[Pearg] PearG IETF 103 notes

Corinne Cath <corinnecath@gmail.com> Thu, 08 November 2018 02:59 UTC

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From: Corinne Cath <corinnecath@gmail.com>
Date: Thu, 08 Nov 2018 09:58:59 +0700
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Subject: [Pearg] PearG IETF 103 notes
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Please find below the notes I took during the inaugural PearG meeting

Ommissions, Dutchisms and mistakes are all mine.


Corinne Cath - Speth
Ph.D. Candidate, Oxford Internet Institute & Alan Turing Institute

Web: www.oii.ox.ac.uk/people/corinne-cath
Email: ccath@turing.ac.uk & corinnecath@gmail.com
Twitter: @C_Cath




Q: how do you define privacy? Is it about protocols? Maybe look at the
business model of data monetization.

A: yes, the privacy of protocols but we will also look at the application

Q: I thought it was notable that privacy beyond just confidentiality was
highlighted, but no particular research items or topics seemed to be


Presentation 1: Bennett Cyphers (staff technologist) from EFF on Privacy

-       EFF is member funded non-profit

-       Privacy, free expression and innovation

Context of privacy badgers: a story of how sometimes protocols are not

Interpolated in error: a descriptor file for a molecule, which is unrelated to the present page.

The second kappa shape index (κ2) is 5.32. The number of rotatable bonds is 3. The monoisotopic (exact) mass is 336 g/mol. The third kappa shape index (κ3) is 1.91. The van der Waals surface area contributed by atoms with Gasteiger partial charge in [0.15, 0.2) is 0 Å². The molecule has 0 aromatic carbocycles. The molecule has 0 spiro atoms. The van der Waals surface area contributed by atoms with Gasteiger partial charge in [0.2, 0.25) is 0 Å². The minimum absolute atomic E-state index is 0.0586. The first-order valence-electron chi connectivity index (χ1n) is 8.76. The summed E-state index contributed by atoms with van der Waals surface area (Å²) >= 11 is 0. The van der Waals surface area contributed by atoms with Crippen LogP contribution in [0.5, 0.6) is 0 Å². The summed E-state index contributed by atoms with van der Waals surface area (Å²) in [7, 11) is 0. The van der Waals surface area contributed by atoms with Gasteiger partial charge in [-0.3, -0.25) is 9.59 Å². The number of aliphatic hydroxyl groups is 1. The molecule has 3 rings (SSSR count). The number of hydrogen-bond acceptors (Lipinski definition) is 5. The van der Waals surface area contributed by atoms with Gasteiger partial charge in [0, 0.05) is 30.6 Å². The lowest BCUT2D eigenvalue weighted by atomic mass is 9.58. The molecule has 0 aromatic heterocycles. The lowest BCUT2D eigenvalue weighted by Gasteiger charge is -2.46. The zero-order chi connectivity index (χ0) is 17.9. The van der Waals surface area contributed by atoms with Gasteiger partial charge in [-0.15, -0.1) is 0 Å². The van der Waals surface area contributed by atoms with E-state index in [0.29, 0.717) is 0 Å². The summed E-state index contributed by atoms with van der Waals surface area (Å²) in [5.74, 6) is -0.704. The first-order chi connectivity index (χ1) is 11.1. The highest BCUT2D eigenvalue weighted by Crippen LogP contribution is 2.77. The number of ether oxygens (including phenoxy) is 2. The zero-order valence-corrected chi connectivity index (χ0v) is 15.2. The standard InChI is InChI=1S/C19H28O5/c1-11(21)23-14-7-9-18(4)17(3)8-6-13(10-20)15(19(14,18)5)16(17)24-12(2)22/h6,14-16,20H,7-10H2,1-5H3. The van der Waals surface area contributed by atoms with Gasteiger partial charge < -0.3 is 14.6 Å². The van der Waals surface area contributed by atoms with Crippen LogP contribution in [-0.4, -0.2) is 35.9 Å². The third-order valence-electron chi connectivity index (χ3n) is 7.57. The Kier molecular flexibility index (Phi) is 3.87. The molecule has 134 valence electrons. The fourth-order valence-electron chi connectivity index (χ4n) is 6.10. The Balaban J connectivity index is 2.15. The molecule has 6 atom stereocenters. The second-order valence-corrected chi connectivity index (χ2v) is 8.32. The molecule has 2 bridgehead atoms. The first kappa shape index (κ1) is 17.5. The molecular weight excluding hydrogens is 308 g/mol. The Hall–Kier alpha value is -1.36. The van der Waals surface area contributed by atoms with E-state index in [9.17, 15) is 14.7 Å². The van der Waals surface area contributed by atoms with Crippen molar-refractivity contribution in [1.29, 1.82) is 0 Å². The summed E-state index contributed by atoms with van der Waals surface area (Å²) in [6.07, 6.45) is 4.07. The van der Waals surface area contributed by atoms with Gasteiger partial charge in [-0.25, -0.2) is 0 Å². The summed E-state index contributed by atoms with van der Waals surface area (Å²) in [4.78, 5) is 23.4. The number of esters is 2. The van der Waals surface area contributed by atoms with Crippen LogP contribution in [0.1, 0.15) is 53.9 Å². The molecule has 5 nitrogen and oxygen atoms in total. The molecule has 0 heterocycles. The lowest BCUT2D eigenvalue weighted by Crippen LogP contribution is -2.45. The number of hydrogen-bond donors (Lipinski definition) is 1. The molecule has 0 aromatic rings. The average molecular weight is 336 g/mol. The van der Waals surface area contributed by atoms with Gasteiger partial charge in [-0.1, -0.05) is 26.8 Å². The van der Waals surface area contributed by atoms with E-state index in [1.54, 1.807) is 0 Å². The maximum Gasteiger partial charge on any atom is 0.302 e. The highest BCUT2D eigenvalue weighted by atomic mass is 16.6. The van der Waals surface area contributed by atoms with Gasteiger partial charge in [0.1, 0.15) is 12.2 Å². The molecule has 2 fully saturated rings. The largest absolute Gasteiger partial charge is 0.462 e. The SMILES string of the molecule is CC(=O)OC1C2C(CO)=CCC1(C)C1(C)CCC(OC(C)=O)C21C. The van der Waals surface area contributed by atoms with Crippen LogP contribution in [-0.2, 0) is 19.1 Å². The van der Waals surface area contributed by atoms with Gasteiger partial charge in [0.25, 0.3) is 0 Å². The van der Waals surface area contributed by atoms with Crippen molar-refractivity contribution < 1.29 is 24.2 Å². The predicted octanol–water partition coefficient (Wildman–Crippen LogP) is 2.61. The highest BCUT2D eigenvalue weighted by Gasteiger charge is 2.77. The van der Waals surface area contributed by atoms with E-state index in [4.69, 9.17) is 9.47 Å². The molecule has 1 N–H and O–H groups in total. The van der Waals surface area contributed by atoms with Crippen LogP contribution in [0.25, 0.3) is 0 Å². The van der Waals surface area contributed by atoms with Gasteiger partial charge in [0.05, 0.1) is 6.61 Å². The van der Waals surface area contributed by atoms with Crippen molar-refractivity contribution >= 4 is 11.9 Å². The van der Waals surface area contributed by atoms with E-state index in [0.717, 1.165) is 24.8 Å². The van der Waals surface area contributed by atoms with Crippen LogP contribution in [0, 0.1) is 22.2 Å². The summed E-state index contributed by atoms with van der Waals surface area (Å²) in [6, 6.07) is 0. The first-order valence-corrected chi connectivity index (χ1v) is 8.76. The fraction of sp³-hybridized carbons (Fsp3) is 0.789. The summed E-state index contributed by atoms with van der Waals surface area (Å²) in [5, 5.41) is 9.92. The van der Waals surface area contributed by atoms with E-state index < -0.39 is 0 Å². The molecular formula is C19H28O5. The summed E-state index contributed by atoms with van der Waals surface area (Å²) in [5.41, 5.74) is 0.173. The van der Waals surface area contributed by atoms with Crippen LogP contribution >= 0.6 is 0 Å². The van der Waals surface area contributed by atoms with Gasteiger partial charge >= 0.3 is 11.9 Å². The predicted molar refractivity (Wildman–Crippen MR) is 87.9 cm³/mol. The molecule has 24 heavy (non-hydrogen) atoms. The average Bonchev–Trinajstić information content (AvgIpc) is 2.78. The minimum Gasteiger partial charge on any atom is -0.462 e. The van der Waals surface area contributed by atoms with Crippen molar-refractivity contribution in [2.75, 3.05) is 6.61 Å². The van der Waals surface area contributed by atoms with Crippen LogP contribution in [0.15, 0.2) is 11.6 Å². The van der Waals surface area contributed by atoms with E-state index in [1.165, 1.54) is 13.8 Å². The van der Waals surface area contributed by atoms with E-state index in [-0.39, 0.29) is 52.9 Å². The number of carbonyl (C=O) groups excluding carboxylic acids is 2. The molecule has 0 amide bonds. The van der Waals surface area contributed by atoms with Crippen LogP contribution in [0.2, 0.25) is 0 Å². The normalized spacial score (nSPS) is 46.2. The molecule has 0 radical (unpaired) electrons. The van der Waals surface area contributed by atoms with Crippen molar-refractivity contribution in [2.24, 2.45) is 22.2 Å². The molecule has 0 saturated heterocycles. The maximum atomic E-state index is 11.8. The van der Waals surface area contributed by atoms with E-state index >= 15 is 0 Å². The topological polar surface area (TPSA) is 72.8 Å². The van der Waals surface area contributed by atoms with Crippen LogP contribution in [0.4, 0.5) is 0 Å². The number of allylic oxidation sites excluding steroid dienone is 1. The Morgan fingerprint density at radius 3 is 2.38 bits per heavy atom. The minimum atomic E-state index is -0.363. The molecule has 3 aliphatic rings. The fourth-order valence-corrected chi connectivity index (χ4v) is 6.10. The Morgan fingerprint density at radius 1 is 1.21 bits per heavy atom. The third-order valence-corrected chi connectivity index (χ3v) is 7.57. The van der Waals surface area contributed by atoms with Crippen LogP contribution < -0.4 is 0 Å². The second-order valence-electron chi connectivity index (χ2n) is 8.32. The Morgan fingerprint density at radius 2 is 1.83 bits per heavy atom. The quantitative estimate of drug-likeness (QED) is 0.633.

2009 – 2012: DNT and the dream of a universal opt-out. Let’s do this.
Industry was interested too, in order to pre-empt (more) regulation,
amongst other reasons.

2012 – 2018. Turn around on DNT in late 2012 because things were breaking
down. EFF saw need for other way to allow people to opt-out of tracking.
Privacy badger is born.

Privacy Badger:

- Both sticks and carrots (stop non-consensual tracking, spread awareness,
promote DNT compliance, publish trackers who don’t DNT by blocking them)

- But faced constraints as small non-profit.

It turns DNT on in your browser.

Next steps: Badger Sett

-  Pre-train privacy badger on popular sites

-  Use privacy badger to survey the web

-  Test out new heuristics and measure the effectiveness

- Privacy Badger mobile is needed bc of the importance of mobile browsing
and apps.

Mic open:

-    Privacy badger as part of the W3C DNT, why not?

-    Privacy sett does more than you mentioned in your talk

-   Interaction with other extensions sometimes is a problem

- No telemetry data back to EFF, so your model of doing your own surveying
of the web is great.

-  How much of cat and mouse game is it? A: it’s a pretty small extension,
add-blockers operate on such a scale that they consider it to be much work
to avoid privacy badger.

- Do you also provide guidance for privacy-preserving website? A: We refer
to the DNT policy that is available for people who are interested in

- How does it interact with add-blockers? A: we don’t block adds perse,
because they also track. You can also auto-adjust your settings.

Presentation 2: Sofia Celi & Jurren van Bergen (Centro de autonomia
digital) No evidence of communication: Off-the-record messaging protocol in
version 4 (OTRv4)

-       Comes out of an academic paper

-       Provides encryption w forward secrecy; authentication, deniability.

-       Different version

-       Other protocols drew inspiration for it (like signal)